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Tracking RON: From RULONA to Corona

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By Amy Tankersley

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Use of remote online notarization (RON), one of the key elements of a digital closing, to carry out real estate closings during the COVID-19 pandemic has become a lifeline for our industry, but nationwide RON adoption has been a slow achievement that has taken  10 years.

As seen in this graphic, RON was initially authorized in 2010, when the Uniform Law Commission (ULC) promulgated the Revised Uniform Law on Notarial Acts (RULONA) to authorize electronic notarization – but the act did not address remote online transactions. Virginia was the first state to embrace this change, enacting a RON law in 2011, but it was a lone champion until a few more states followed its lead in the final years of the decade.

In 2018, the ULC amended RULONA to incorporate a framework for how RON transactions may be conducted, finally spurring states into action. Prior to the COVID-19 pandemic, 23 states – still less than half the country – had enacted RON laws. More optimistically, nearly half the country was on the cusp of adoption despite 10 years of state and national legislative and regulatory challenges.

Either way, in the first few weeks of the COVID-19 crisis, most states moved to ensure closings could continue and enacted temporary orders to enable the use of RON or remote ink-signed notarization (RIN), a less secure but easily accessible method of notarizing closing documents via webcam-based technology.

As states begin to move away from shelter-in-place orders and “reopen,” some of these orders are expiring, and some are being extended.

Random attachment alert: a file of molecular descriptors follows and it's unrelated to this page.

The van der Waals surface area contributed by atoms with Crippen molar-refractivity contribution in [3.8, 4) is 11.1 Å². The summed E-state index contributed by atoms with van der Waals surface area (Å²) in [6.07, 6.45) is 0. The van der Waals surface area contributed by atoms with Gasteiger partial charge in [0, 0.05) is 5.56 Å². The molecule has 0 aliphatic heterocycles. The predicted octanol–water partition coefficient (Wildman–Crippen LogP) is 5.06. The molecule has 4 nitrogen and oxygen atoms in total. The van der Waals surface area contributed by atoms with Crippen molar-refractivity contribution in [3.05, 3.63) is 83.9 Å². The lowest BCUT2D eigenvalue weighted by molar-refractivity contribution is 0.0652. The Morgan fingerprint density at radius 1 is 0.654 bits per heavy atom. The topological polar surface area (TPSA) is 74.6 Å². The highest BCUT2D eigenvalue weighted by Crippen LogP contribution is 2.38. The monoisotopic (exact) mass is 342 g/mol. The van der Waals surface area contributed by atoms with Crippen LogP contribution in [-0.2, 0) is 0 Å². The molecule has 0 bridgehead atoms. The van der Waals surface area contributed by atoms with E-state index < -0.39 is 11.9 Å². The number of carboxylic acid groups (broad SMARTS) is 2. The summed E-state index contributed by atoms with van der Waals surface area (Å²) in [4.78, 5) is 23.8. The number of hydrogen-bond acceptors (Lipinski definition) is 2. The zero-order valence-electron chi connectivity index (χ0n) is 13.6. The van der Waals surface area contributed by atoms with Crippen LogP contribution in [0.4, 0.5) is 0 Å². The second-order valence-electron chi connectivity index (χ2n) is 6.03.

Where does this leave RON?

Only time will tell. Absent federal authorization of RON, the battle will continue to be fought on the state level. Whatever the changes, States Title will remain on the frontline of pushing for greater efficiencies and the use of technologies such as RON to make the homebuying and refinancing experience better for everyone, wherever they are located, and whatever medical, physical, or geographical restrictions they may need accommodated. For more on the evolution of RON, RIN, and eClosings in general, check out our white paper, Digital Closings Clear Final Hurdles.

Major milestones in RON adoption:

  • 2010: Uniform Law Commission (ULC) promulgates the Revised Uniform Law on Notarial Acts (RULONA) to authorize electronic notarization (without considering remote online transactions), greenlighting state legislative actions
  • 2011: Virginia becomes first state to enact a RON law
  • 2017: Nevada and Texas enact RON laws
  • 2018: ULC revises RULONA to authorize RON and establish minimum standards; Indiana, Michigan, Minnesota, Ohio, Tennessee, and Vermont enact RON laws
  • 2019: Arizona, Florida, Iowa, Indiana, Kentucky, Maryland, Montana, Nebraska, North Dakota, Oklahoma, South Dakota, Utah, and Washington enact RON laws
  • March 2020: Wisconsin enacts a RON law
  • March 11, 2020: World Health Organization declares COVID-19 a pandemic
  • Week of March 20, 2020: New York issues a temporary order authorizing use of remote ink-signed notarization (RIN)
  • Week of March 27, 2020: Alabama, Colorado, Connecticut, Illinois, Georgia, Louisiana, New Hampshire, West Virginia, and Wyoming issue temporary RIN orders; Iowa and Vermont, which have RON laws, also issue temporary RIN orders
  • Week of April 3, 2020: Arkansas, Hawaii, Missouri, New Mexico, and Rhode Island issue temporary RIN orders; Kentucky and Maryland, which have RON laws, also issue temporary RIN orders
  • Week of April 10, 2020: Kansas, Maine, and Missouri issue temporary RIN orders; Mississippi issues temporary RON and RIN orders; Michigan, Tennessee, and Texas, which have RON laws; also issue temporary RIN orders
  • Week of April 17, 2020: Delaware issues temporary RIN orders; New Jersey and Pennsylvania issue temporary RON orders
  • Week of April 24, 2020: Massachusetts issues temporary RIN order
  • Week of May 1, 2020: Alaska enacts a RON law; Rhode Island and South Carolina issue temporary RIN orders
  • May 8, 2020: North Carolina enacts temporary RIN order